Re: Another V$ question
Date: Wed, 27 May 2009 16:23:59 -0700 (PDT)
On May 27, 1:49 pm, a..._at_unsu.com wrote:
> Why is it so hard for Oracle to give proper documentation, instead of
> putting hundreds of columns into their V$ views that even they do not
> I want to know 1 thing:
> 1 - How long a query has been running thus far. not from SQLPLUS
> using 'timing', but from a stored procedure that looks at the V$
> What do I have to work with? LAST_CALL_ET, SECONDS_IN_WAIT,
> WAIT_TIME, etc......
> So, the session is ACTIVE, how long has that session been ACTIVE? Why
> does Oracle make this so hard from a SQL Query standpoint?
We all laugh at Oracle, but that is mostly jealousy. They really do have many tools that work well if you know how to use them. You should look at ASH (if you are licensed), statspack, instrumenting your own code (see http://tkyte.blogspot.com/2005/06/instrumentation.html ), various scripts on metalink, tanel poder's site, jonathan lewis' sites, all the ways you can use oradebug and traces, EM, many more sites I'm forgetting about, etc.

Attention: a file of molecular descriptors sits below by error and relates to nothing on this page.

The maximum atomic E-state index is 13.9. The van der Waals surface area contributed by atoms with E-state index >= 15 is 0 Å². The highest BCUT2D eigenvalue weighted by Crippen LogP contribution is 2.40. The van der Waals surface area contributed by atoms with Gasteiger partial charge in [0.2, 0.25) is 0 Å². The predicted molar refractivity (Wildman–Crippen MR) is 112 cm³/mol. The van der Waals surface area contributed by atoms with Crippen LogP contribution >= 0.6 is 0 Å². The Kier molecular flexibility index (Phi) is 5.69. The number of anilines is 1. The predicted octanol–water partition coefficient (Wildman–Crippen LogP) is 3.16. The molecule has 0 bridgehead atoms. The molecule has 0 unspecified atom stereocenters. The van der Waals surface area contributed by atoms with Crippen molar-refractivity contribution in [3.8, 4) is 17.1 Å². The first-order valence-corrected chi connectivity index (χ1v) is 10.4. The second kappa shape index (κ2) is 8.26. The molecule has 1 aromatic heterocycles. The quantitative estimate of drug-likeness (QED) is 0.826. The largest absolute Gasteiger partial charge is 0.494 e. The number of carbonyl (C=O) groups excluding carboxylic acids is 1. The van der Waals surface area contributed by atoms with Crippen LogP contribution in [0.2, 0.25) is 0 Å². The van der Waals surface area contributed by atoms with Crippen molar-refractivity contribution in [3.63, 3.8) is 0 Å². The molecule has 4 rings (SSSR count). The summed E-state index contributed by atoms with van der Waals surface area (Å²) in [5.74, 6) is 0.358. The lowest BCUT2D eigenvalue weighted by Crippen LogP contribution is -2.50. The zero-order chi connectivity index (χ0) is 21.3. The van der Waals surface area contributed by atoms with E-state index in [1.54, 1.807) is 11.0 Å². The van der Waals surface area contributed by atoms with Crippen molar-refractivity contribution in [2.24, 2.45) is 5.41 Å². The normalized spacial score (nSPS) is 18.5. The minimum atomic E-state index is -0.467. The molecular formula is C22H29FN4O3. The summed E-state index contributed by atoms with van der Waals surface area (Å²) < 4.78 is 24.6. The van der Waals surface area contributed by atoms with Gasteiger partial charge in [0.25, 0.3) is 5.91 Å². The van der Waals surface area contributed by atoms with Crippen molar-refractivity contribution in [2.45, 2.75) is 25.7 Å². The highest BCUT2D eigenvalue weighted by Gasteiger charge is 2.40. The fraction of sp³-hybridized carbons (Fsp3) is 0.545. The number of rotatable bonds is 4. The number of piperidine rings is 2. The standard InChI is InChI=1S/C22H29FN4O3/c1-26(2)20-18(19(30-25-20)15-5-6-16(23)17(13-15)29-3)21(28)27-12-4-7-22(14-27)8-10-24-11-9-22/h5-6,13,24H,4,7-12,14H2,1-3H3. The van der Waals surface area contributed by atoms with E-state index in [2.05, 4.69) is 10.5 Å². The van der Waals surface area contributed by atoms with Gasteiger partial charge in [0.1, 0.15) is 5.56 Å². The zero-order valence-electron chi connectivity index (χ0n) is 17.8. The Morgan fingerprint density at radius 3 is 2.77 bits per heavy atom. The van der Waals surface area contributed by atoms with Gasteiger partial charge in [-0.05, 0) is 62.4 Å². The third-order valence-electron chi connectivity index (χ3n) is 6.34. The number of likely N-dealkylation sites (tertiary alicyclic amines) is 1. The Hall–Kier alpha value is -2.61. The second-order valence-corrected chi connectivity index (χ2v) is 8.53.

It is by nature a hard problem, because Oracle is more concerned with being able to give correct results for database queries as efficiently as possible, than making it easy for you to answer a question that is perhaps meaningless in relational terms. The v$ views are just ways of looking at internal data, which does not necessarily follow ACID rules. If something doesn't follow those rules, it is by definition outside of the SQL Query space.
So I'll turn it around: show us the relational algebra that describes how long a query takes.
There's an easy answer: If you have such a business requirement, store the start time in your own table. That's what that instrumentation stuff is all about.
-- _at_home.com is bogus. http://www.wired.com/techbiz/it/multimedia/2008/03/gallery_one_wilshireReceived on Wed May 27 2009 - 18:23:59 CDT